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Inevitably, Pirates lose third straight walk-off

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Jeff Curry-USA TODAY Sports

This series of losses against the Bucs' top divisional rival has felt like an elaborately sadistic joke about all the ways a team can come close to scoring without actually doing so. In a month, or two months, we'll probably look back at all this series with, at most, a tinge of regret. And yet watching the games feels like being a Kafka protagonist right now. When the Pirates put a runner on base, it is now cause for suspicion, not hope or celebration. How, we think, will our team blow it this time?

Another day, another good pitching performance mostly wasted (this time from Vance Worley, who struck out five while allowing only a Matt Carpenter homer and a few less significant hits over six innings). Another bundle of runners left on base for the offense (nine through the first eight innings).

Finally, Jung-Ho Kang stepped up in a big way in the ninth, tying the game at one by smashing a Trevor Rosenthal curveball to left-center for his first big-league home run. Kang's OPS is now .752, and as you watched, you could feel yourself wanting to feel a little hope -- about him, which was reasonable, but also about the game. Mark Melancon's entrance in the bottom of the inning, on the other hand, portended certain doom, but somehow he avoided it, getting a strikeout and a couple deep fly ball outs to retire the side.

And then, extra innings. In the 10th, the Pirates returned to their familiar pattern, putting two men on and stranding them. But Rob Scahill went 1-2-3 in the bottom of the inning, then returned in the 11th and loaded the bases before retiring Tony Cruz to send the game into the 12th.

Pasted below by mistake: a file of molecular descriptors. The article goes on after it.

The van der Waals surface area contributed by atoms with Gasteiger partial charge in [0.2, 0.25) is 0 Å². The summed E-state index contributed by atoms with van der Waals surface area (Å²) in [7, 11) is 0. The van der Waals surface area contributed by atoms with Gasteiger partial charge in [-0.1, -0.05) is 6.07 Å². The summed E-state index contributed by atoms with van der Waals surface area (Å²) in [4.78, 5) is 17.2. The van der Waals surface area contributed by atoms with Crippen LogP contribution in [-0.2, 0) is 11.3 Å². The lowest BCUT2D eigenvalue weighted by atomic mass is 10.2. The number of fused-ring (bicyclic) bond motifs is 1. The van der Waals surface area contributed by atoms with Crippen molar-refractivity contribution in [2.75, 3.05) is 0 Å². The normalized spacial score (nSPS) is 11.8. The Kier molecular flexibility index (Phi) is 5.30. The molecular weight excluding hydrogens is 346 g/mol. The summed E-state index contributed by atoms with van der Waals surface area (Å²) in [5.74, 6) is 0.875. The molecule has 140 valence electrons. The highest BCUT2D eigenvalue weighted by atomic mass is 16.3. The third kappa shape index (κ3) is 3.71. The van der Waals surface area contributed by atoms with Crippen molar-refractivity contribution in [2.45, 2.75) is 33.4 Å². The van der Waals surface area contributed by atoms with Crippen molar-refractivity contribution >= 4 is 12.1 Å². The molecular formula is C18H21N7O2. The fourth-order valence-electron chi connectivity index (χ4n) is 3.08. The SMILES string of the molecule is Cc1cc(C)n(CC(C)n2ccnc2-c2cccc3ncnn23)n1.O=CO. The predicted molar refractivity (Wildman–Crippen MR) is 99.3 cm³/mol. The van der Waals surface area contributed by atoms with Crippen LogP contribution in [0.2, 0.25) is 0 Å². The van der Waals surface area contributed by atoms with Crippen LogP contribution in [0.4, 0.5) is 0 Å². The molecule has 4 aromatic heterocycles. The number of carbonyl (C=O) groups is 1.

The Cardinals got two outs, but then Pedro Alvarez (who also walked four times today, not that that gave him a prayer of scoring) stepped to the plate and smashed a fastball into the Cards' bullpen in right. 2-1 Pirates! Maybe today would finally be their day!

Alas, it was Busch, and it was this series. Radhames Liz entered in the bottom of the 12th and gave up a couple singles and a walk to load the bases, and then Peter Bourjos hit a grounder off Josh Harrison's glove to score the tying run. Liz escaped without further damage, and the game headed to the 13th, which was uneventful. With no one on and one out in the bottom of the 14th, though, Liz floated some sort of changeuppy thing for Kolten Wong to clobber to right, and just like that, it turned out the inevitable was in fact inevitable, as the Cardinals won on their third straight walk-off.

I'm out of analysis at this point. It's clear that the Pirates are a flawed team, but this entire series was just one LOB after another. I don't think there are fixes for that, and I don't think it portends anything massively wrong, except insofar as the Bucs' offense has played badly in general. (The goat today was Josh Harrison, who went 0-for-7 and is now hitting .188.) But the fact that we're supposed to be reasonable about this doesn't make it anything less than excruciating to watch unfold.